'Pak, climate issues may prevent breakthrough in Indo-US ties'

A breakthrough in Indo-US strategic ties is unlikely during the visit of US President Barack Obama due to Indian sensitivities relating to Pakistan, climate issues and New Delhi's adherence to the non-aligned policy, an article in official media said on Tuesday.

Beijing: A breakthrough in Indo-US strategic ties is unlikely during the visit of US President Barack Obama due to Indian sensitivities relating to Pakistan, climate issues and New Delhi's adherence to the non-aligned policy, an article in official media said on Tuesday.

"The development of US-Pakistan relations has cast a shadow on India-US ties. India and Pakistan have fought several wars and relations remain contentious.

"Even though the India-US bond has grown stronger, the US will never stop considering Pakistan as its ally in the war on terror. So, it won't be a surprise if India responds negatively when US keeps sending military aid to Pakistan," a Chinese think tank wrote in the state-run Global Times.

"As a country that has long maintained non-alignment policy, India has no intention to shift its diplomatic strategy, not now and not in the future. Consequently, any cooperation could be treated as nothing but seeking mutual benefit," the article said.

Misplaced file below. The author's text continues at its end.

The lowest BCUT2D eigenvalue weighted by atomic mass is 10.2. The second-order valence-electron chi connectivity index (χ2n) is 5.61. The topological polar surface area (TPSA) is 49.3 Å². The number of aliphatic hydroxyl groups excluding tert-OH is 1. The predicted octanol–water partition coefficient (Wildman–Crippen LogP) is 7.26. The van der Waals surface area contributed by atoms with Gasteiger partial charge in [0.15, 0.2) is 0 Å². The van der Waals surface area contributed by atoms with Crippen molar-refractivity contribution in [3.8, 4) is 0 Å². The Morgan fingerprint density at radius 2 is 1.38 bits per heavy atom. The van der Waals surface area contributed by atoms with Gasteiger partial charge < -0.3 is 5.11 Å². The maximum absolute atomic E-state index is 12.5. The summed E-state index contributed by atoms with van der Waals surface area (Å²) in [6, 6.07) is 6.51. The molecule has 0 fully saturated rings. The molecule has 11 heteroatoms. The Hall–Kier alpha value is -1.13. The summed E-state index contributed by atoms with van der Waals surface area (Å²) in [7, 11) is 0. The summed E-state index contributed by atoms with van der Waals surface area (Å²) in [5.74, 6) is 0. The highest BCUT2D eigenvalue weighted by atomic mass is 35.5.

"Washington has significantly different agenda to work out with India on climate change. The US is trying to reach a global agreement on binding emissions targets in which developing countries would abide by specific requirements on emissions.

"India, however, finds itself a "victim" of the effects of climate change that are caused largely by Western nations' industrialisation long ago," it said.

Therefore, despite the fact that both sides are sending positive signals and working hard to ensure Obama's upcoming Republic Day visit is fruitful, it will prove to be hard for the US and India to become new best friends through a single visit, it said.

The US and India hold more divergence on issues like global trade talks and the establishment of a new global economic order.

"All these are reasons to be sceptical of Indian-US ties, not because their achievements and advances are insignificant, but because their relationship has no foundational moorings. So, these potential problems will be likely to frustrate relations periodically," it said.

"Obama will be warmly welcomed during his visit, New Delhi and Washington will grow closer, the two countries will strengthen their strategic partnership, but no breakthroughs will occur if all these challenges remain," it said.

But at the same time, developing a good relationship with India will help Washington seek more support in international affairs and reduce the influence of emerging powers such as China in Asia.

"In this regard, the US is only treating India as a pawn in its rebalancing to the Asia-Pacific region," it said.

For India, piggybacking on the closer relationship with the US will benefit the people's livelihood through increasing economic cooperation and improving its infrastructure.

The US could also assist India to emerge as a major global power by backing India for a permanent seat in the UN Security Council, it said. 

 

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